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When a mega merger runs into rough weather
August, 10th 2006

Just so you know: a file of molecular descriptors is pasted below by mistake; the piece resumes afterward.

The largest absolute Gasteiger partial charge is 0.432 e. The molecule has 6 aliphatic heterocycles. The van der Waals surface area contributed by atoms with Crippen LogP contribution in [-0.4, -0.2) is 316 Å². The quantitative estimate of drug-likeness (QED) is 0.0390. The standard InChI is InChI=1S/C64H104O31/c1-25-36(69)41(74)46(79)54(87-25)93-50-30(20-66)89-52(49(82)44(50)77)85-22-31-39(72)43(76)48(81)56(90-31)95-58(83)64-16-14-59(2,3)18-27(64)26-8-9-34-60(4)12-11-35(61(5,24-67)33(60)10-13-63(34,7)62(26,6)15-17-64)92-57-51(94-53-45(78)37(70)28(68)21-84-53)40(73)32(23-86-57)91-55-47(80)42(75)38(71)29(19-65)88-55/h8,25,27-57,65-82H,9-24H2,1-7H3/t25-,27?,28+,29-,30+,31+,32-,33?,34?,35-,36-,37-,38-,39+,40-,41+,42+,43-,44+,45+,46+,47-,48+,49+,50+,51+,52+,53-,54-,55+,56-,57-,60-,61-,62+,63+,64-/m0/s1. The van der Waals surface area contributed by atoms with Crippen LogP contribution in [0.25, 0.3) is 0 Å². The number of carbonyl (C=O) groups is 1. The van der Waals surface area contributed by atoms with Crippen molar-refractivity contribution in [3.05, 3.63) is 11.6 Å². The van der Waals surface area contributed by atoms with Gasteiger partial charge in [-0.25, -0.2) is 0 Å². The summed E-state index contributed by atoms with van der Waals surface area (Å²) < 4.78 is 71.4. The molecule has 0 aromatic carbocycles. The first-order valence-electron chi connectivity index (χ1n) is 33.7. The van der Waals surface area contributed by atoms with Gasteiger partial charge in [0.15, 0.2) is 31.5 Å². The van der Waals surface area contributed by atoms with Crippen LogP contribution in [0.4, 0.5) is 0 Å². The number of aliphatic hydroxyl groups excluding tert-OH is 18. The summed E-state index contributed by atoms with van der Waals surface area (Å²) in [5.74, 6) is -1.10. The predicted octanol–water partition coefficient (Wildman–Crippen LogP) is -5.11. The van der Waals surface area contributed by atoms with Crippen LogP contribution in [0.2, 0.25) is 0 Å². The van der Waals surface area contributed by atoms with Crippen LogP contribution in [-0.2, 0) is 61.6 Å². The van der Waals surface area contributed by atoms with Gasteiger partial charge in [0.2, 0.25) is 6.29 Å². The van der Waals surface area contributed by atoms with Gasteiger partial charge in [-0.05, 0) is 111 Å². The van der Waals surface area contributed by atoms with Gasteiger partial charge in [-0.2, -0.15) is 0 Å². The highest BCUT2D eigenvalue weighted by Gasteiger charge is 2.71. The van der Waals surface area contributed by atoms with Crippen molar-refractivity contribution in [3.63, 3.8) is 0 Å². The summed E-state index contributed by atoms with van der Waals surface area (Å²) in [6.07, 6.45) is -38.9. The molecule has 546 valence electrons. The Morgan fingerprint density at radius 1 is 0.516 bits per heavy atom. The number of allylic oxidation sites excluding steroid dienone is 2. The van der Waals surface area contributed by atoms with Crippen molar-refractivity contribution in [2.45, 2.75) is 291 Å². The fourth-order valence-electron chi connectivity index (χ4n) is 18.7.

The mega-merger in telecom, as it was once called, has now morphed into a petition for arbitration in the civil jurisdiction. Marriages, they say, are made in heaven. As a corollary, break-ups are the handiwork of earthlings. Not rules that apply to the corporate world, you may say. Yet, a parallel between life and business is that any heavenly deliverance the unhappily engaged may look forward to doesn't usually come without the purgatory of courtroom battles. Take the case of Hutchinson Essar Ltd vs BPL Communications, before the Bombay High Court. The deal came unstuck, after a much-hyped coming together, but before the eagerly awaited exchange of vows and eventual consummation. The mega-merger, as it was once called, has now morphed into a petition for arbitration in the civil jurisdiction, running to about a hundred pages, filed by Christopher J. Foll, Chief Financial Officer of Hutch. Facts, as narrated by the petitioners, make an interesting read for professional accountants who would like to study merger mechanics. Dramatis personae Hutch, the petitioner, is a Mumbai-registered company, engaged in providing cellular phone services in the city. Earlier, it was known as Hutchinson Max Telecom Ltd. Its Indian presence is from 1994, states "Operations in 16 circles accounting for 70 per cent of India's mobile subscriber base... 16.67 million subscribers... " The site tells us that Hutchison Telecom is a part of the multinational conglomerate Hutchison Whampoa, which has its origins dating back to 1828 in Hong Kong. "The Group operates five core businesses in 42 countries across the world, of which Hutchison Telecom has been one of the pioneers in mobile multimedia communication and spans five continents." The respondents in the case are many. First, the target of takeover, BPL Mobile Communications Ltd, a closely-held company based in Kochi. Don't be baffled if you come across the name of the company without `Mobile', and abbreviated as BPL Com. The stakeholders of this company are the other characters in the story. Such as, Essar Teleholdings Ltd (ETHL), a Chennai-based company, with a 10 per cent holding. This company is part of the Essar Group (, which has `an asset base of over Rs 20,000 crore'. Capital Global Ltd (CGL), a Mauritius company, has a 16 per cent stake. And a big chunk, 6.4 crore shares or 74 per cent, is in the hands of BPL Communications, a Bangalore-based partnership firm. The documents also make a mention of BCL or BPL Mobile Cellular Ltd, "a company engaged in the provision of cellular mobile telephone services in Maharashtra, Tamil Nadu and Kerala." In November 2005, Hutch executed a share purchase agreement (SPA) with BPL Com for buying out about 13 crore equity shares of BCL. The list of personae is not over. We'll meet more players later in the story. The plot Two days before Christmas last year, Hutch entered into an agreement with the three key shareholders of the target company, BPL Com. The 33-page SPA defines words and phrases such as IFRS (International Financial Reporting Standards), Indian GAAP (Generally Accepted Accounting Principles in India), and also `long stop date' (June 30, by when everything was to be a done deal). The date got extended by a month, when the parties to the agreement worked out an amendment at the end of March this year. Apart from the extension of time there were two important aspects in the amendment. One, Essar and BPL Com had formed a partnership in January. "As part of their respective capital contributions, ETHL and BPL Com transferred the ETHL shares and BPL Com shares to the partnership firm... However, pursuant to the provisions of the Companies Act, though the legal and beneficial interest of the ETHL shares and the BPL Com shares have been sold to the partnership firm, the relevant shares continue to be recorded in the names of the partners," one learns from Hutch's petition papers. If you find the names confusing, you may not be alone. "For convenience, any reference to ETHL and BPL Com herein below (as the context may admit) be construed as reference to Respondent 1 (the partnership firm) and vice versa." The second change in the amended SPA was the hike in the purchase consideration, from Rs 1,440 crore to Rs 1,663 crore. (You may remember that in July 2005, the all-cash deal was said to have an enterprise valuation of over $1 billion or Rs 4,400 crore.) While on changes in valuation there could be eternal debates, as one saw in a recent instance of airline merger, an unusual point in the Hutch deal was about `adjustment amount'. This was to be $6.2 million, "being the amount equal to the difference between $21.4 million and $27.6 million actually paid for the purchase of the shares of BPL Com from Aidtel Holdings (Mauritius) Inc and Inditel Holdings." The deal envisaged a stiff penalty of Rs 78 lakh per month for delayed payment of the purchase consideration. A page of detailed workings from Hutch shows that it paid Rs 1,585 crore out of Rs 1,663 crore by February this year. After adjusting further payments and interest owing, Hutch said it still had to pay Rs 49 crore to square off by July 31. More players The plot thickens when you come across more players, as promised earlier. Santa Trading P Ltd and Deccan Asian Infrastructure (Mauritius) Inc make their appearance in a section that deals with `security interest shares'; 770 million ordinary shares of BPL Com held by Santa and another 110 million by Deccan, say the documents. Are you losing count of shares already? The KSIDC or the Kerala State Industrial Development Corporation Ltd is a small character in the whole episode. It has 2,000 equity shares of 10 each in the target company. "The Vendors undertake to use their best endeavours to purchase or procure the purchase, as soon as reasonably practicable, of the KSIDC shares, and promptly transfer them to the Purchaser free from encumbrance and at no further cost to the Purchaser." A freebie, in short. ICICI Trusteeship Services Ltd figures as a pledgee for 6.3 crore shares under a corporate debt restructuring scheme of April 2004. The avid may explore the Net for CGL and stumble upon a 19-page circular about Hutchison Telecommunications International Ltd (incorporated in the Cayman Islands with limited liability), as perhaps a filing with the Stock Exchange of Hong Kong Ltd. "Acquisition of 99.998% of the issued share capital in BPL Mobile Communications Limited and the entire issued share capital in BPL Mobile Cellular Limited: discloseable transaction," reads the headline. Among the definitions in the document is `Karthik', explained as `Karthik Financial Services Limited, a subsidiary of ETH and a Spacetel Vendor'. Also present is `Spacetel', short for Essar Spacetel Ltd, `a subsidiary of ETH, and the applicant for UAS Licences in the Additional 7 Circles'. Worth studying is the 20-F filing with the SEC (Securities and Exchange Commission) as `foreign private issuer' where `subsidiary information' may be `not applicable'. A case that can walk you through laws on arbitration, contracts, and specific performance. D. Murali